Cloud Computing Trend Sparks Compliance Concerns

By Heidi Salow and David P. Goodwin
A network security breach affecting the Epsilon Internet and email marketing company in April provides an important reminder of the perils inherent in consolidated and integrated data storage. Though the breach reportedly affected only 2 percent of Epsilon’s customers, it included many popular U.S. retailers and financial institutions. This incident further highlights the data privacy and security concerns that will arise with the expansion of “cloud computing.”

Cloud computing is maintaining data, applications and programs on a remote server that can be accessed through many devices, such as desktop computers, netbooks or smartphones. Proponents often describe it as the ultimate on-demand or as-needed computing service. With traditional information technology solutions, customers must buy equipment for computing and storage and buy software to run on those systems.

In the traditional model, customers must always have sufficient capacity to cover their heaviest possible load, regardless of how rarely this heavy load will occur. This results in long time lapses during which customers pay for unneeded equipment. Cloud computing allows for server and computing capacity scalable to any specific need.

This flexibility requires trade-offs. First, customers no longer store their own data on devices they possess. Second, data stored in the cloud must always be accessible from any location, thereby increasing hacker vulnerability and the need — without degrading fast encryption and decryption — for robust measures to deflect security breaches. These trade-offs in turn have data privacy law and regulation implications.

They are most pressing for IT contractors, but even contractors of non-IT products and services should be mindful of the dependency on and integration with many day-to-day resources that will employ cloud computing.

The Obama administration is clearly focused on the cloud for future information technology needs, which will impact many facets of the defense industry. Late last year, the Office of Management and Budget announced the third element in the president’s information technology procurement reforms, under the broader umbrella of the accountable government initiative, which, along with broad reforms, calls for “cloud first” acquisition strategies and computing solutions.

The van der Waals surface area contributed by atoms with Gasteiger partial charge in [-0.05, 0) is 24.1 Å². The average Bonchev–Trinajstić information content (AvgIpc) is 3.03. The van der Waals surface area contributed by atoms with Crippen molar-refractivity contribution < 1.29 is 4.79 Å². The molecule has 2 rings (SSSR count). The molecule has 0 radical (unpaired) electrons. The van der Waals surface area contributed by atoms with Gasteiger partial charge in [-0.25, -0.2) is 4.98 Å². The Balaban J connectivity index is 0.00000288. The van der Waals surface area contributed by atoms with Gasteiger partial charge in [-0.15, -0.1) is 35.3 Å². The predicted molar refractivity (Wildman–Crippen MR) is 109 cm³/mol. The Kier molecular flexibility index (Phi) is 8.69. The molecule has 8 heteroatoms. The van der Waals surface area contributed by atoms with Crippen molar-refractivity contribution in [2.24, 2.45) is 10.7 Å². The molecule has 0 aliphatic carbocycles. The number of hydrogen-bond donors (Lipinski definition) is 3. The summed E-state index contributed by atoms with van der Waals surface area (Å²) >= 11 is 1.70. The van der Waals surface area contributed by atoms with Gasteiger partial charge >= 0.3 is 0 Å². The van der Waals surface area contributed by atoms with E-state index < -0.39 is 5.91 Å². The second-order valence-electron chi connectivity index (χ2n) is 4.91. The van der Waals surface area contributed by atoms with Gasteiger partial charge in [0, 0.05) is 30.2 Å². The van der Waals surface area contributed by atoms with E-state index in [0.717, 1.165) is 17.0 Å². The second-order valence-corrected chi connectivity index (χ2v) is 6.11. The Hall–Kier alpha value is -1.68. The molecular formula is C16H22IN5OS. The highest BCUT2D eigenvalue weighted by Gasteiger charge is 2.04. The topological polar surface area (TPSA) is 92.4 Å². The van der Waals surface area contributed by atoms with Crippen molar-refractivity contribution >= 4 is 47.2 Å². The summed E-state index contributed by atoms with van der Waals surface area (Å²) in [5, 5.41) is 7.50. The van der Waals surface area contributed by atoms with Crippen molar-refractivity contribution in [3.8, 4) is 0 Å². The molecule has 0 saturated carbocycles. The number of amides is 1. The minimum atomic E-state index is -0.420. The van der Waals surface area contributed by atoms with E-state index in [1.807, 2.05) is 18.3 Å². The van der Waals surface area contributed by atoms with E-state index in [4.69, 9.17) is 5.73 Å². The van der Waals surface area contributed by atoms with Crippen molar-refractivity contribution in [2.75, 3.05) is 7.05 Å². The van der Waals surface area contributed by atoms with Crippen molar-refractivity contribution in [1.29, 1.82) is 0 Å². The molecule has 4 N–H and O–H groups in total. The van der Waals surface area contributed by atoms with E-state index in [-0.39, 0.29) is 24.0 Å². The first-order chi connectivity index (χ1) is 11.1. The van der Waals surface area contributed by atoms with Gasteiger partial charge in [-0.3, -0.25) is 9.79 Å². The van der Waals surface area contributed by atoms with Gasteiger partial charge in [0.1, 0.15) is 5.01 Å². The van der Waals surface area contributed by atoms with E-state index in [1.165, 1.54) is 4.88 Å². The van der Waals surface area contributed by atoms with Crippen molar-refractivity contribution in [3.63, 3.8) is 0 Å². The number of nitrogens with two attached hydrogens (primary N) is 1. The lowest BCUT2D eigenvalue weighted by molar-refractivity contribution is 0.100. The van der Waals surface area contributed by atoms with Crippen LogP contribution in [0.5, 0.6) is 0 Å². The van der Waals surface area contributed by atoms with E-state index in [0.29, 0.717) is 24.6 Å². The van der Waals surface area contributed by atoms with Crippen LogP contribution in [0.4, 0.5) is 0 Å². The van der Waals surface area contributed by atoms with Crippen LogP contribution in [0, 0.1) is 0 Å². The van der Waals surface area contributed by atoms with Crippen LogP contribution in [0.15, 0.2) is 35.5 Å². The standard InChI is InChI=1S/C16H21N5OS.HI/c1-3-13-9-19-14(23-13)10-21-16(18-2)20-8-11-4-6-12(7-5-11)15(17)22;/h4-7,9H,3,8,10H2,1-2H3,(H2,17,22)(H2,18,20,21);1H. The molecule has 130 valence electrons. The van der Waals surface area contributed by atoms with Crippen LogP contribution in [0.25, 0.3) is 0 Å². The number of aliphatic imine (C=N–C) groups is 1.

The broad, amorphous nature of cloud computing makes it difficult to quantify exactly what the government is buying. Many functions addressed in the past through acquisition of items such as networking equipment and software may now be procured through service contracts, which afford more flexibility for and greater demands by the procuring activity. This better facilitates detailed performance work statements, complex evaluation factors and more focus on key personnel.

Pricing mechanisms will also shift. The services contract model also lends itself to a subscription type pricing structure with different concepts of pricing and adjustment of pricing. This pay-as-needed model increases flexibility, but it also eliminates a steady revenue stream.

The shift to a service procurement model also creates potential challenges for resellers who have served as key intermediaries between technology companies and government customers. Master service agreements or master subscription agreements can bridge this gap but they also bind the reseller to set terms, which some agencies may find undesirable. The most successful resellers will be those willing to work collaboratively with cloud computing partners to tailor services and contract terms procurement by procurement.

Contractors should be prepared for request for proposals from federal, state and local entities seeking certifications as to adequate data protection procedures. Primes or subprimes seeking to integrate cloud computing services should consider their specific needs and all associated risks before procuring such products for existing IT systems.  International, federal and state data security laws will vary, so this too must be taken into account.

The following are some of the more important cloud computing best practices for prime and subcontractors or for customers purchasing cloud computing services:

• Domestic Data Storage: In addition to specific contractual requirements for government customers, compliance with international privacy laws can pose major regulatory hurdles and expense. These regulatory concerns can be substantially mitigated by ensuring data is physically stored in the United States.

• Supporting Agreements: Adequate service level agreements and non-disclosure agreements are key to avoiding uncertainty and mitigating potential unintended use of information. Cloud computing service providers also should spell out well-defined contractual terms which will lend comfort to potential customers, whether government or higher tiered contractors.   

• Facility Security: As noted above, cloud computing hubs are an attractive target for information thieves and those interested in disrupting cloud computing capabilities. Such attacks can plague remote networks, and they just as easily can take the form of physical intrusions and attacks. This renders comprehensive data center physical security and information redundancy at multiple locations an absolute must.

Heidi Salow ( and Jeremy Meier ( are shareholders and David P. Goodwin ( is an associate with the international law firm of Greenberg Traurig LLP. The views expressed are solely those of the authors.

Topics: Cybersecurity

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